Dudelet and I have been having one or two issues lately. Actually, supermum’s had one or two strained moments with dudelet this week, as has little elf. To be honest, I think we’re all taking chunks out of each other on a regular basis. The flat is too small, the neighbours are regularly complaining about the noise of the children running around above their heads (and as luck would have it, they seem to be constantly working from home) and my search for a new job, the deus ex machina supposed to engineer an escape from both small flat and increasingly anally retentive neighbours, keeps running into rejections or deadends. There’s a bit of an atmosphere, a sense of ‘between stations’ and children pick up on that sort of thing.
More disturbingly, dudelet’s had a few sleepwalking incidents, something classically associated with stressed children. Little elf seems relatively untouched but her insistence on doing everything herself and ‘owning’ particular bits of floor or furniture, or the whole of our bed is driving the other three of us to distraction.
So supermum took LE swimming this morning whilst dudelet and I stayed behind. I initially banned TV – we were going to find more creative outlets – and we built railway tracks, raided the freezer, made smoothies and drew. Then dudelet, who refused to countenance leaving the house, went into pester overdrive to at least play on the GameCube. After some debate, we struck a deal. He’d get to play Zelda for 45 minutes then we’d pack up and head for the Tate Modern where he’d spend an equal amount of time trekking round the exhibition of my choice.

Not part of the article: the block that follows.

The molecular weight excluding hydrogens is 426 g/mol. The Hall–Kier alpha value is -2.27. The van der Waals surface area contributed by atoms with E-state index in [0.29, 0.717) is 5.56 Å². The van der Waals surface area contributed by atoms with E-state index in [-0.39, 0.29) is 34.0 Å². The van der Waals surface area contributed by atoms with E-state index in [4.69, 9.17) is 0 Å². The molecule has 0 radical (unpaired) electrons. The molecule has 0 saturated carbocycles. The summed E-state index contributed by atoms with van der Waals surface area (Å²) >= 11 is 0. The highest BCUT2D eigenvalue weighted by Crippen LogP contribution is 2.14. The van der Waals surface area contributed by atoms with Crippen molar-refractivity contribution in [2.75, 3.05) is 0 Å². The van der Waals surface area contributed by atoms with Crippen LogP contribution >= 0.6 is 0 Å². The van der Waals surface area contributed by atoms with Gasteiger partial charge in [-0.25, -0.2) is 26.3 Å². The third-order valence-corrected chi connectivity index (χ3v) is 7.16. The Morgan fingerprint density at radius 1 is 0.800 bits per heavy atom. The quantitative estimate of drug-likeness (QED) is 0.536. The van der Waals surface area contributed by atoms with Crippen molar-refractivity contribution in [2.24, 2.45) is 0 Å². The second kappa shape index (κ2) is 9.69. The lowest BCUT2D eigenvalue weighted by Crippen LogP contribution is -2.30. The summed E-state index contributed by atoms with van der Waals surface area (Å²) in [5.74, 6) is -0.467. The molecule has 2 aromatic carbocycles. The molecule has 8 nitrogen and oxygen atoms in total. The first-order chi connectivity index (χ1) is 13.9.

And that’s exactly what we did.
I wanted to see the Van Doesburg exhibition but before that, we tackled the current big installation in the cavernous space of the Turbine Hall – Miroslaw Balka’s monstrous steel box of darkness, 13 metres high and 30 metres long.
Dudelet wanted to see it (he loves the big exhibits and Louise Bourgeois’ Maman is a touchstone for both of us) but was scared – it literally feels like one is walking into a wall of darkness. So I carried him and we slowly walked up the ramp into the immense steel box, a giant’s freight container. To me, it was nowhere near as scary as it might have been. It was too crowded and after a while, one could make out white shirts or scarfs hovering like after-images in the blackout. But the sense of lost or incalculable space was intense. I couldn’t see or sense where the darkness ended in walls and the ceiling might as well have been a night sky devoid of stars or light pollution. We were at the bottom of a huge well, surrounded by other blinded, shuffling, giggling denizens. I moved forward slowly, dudelet in one arm with his legs wrapped around my waist whispering a running commentary, and my other arm stretched out ready to encounter a wall or The Other. When I finally met the end of the box, I almost jumped. The wall was velvelty, almost warm. Dudelet could see a faint crack of light from an imperfect seal to our right so we made our way south untill I met another wall with the same faint shock at the unexpetedly soft texture I encountered. Then we turned east, looking back the way we came. The illusion vanished instantly. It was a dull light but all the people entering the open end of the box were silhouetted against it. Dudelet let me put him down and we made our way out.
It’s a piece of art that references many things – the cattle cars and gas chambers of the Holocaust, the simply unknown – but on a crowded Saturday afternoon, it offers more simple lessons about the tricksiness of the spatial and how my beautiful boy still trusts me enough, despite all the shouting and strife of the last couple of weeks, to let me carry him into darkness and out again.